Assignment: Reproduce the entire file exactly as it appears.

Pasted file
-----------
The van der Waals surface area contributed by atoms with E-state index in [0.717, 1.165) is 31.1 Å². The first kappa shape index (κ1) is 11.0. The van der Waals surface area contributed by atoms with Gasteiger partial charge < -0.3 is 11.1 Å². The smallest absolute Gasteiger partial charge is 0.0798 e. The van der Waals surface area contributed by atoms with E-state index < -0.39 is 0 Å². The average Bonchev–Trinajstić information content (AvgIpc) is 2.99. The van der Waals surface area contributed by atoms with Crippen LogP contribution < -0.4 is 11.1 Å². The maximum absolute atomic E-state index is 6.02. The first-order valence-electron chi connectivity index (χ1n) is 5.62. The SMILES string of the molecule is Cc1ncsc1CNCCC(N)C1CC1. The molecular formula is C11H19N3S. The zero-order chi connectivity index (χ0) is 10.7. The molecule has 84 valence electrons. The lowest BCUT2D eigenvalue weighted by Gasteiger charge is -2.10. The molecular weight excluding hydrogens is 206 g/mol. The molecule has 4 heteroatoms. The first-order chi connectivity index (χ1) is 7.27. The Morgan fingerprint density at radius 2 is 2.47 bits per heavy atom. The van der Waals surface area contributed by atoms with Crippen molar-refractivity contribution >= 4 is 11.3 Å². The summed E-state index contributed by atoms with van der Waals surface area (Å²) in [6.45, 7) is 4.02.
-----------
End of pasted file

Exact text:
The van der Waals surface area contributed by atoms with E-state index in [0.717, 1.165) is 31.1 Å². The first kappa shape index (κ1) is 11.0. The van der Waals surface area contributed by atoms with Gasteiger partial charge < -0.3 is 11.1 Å². The smallest absolute Gasteiger partial charge is 0.0798 e. The van der Waals surface area contributed by atoms with E-state index < -0.39 is 0 Å². The average Bonchev–Trinajstić information content (AvgIpc) is 2.99. The van der Waals surface area contributed by atoms with Crippen LogP contribution < -0.4 is 11.1 Å². The maximum absolute atomic E-state index is 6.02. The first-order valence-electron chi connectivity index (χ1n) is 5.62. The SMILES string of the molecule is Cc1ncsc1CNCCC(N)C1CC1. The molecular formula is C11H19N3S. The zero-order chi connectivity index (χ0) is 10.7. The molecule has 84 valence electrons. The lowest BCUT2D eigenvalue weighted by Gasteiger charge is -2.10. The molecular weight excluding hydrogens is 206 g/mol. The molecule has 4 heteroatoms. The first-order chi connectivity index (χ1) is 7.27. The Morgan fingerprint density at radius 2 is 2.47 bits per heavy atom. The van der Waals surface area contributed by atoms with Crippen molar-refractivity contribution >= 4 is 11.3 Å². The summed E-state index contributed by atoms with van der Waals surface area (Å²) in [6.45, 7) is 4.02.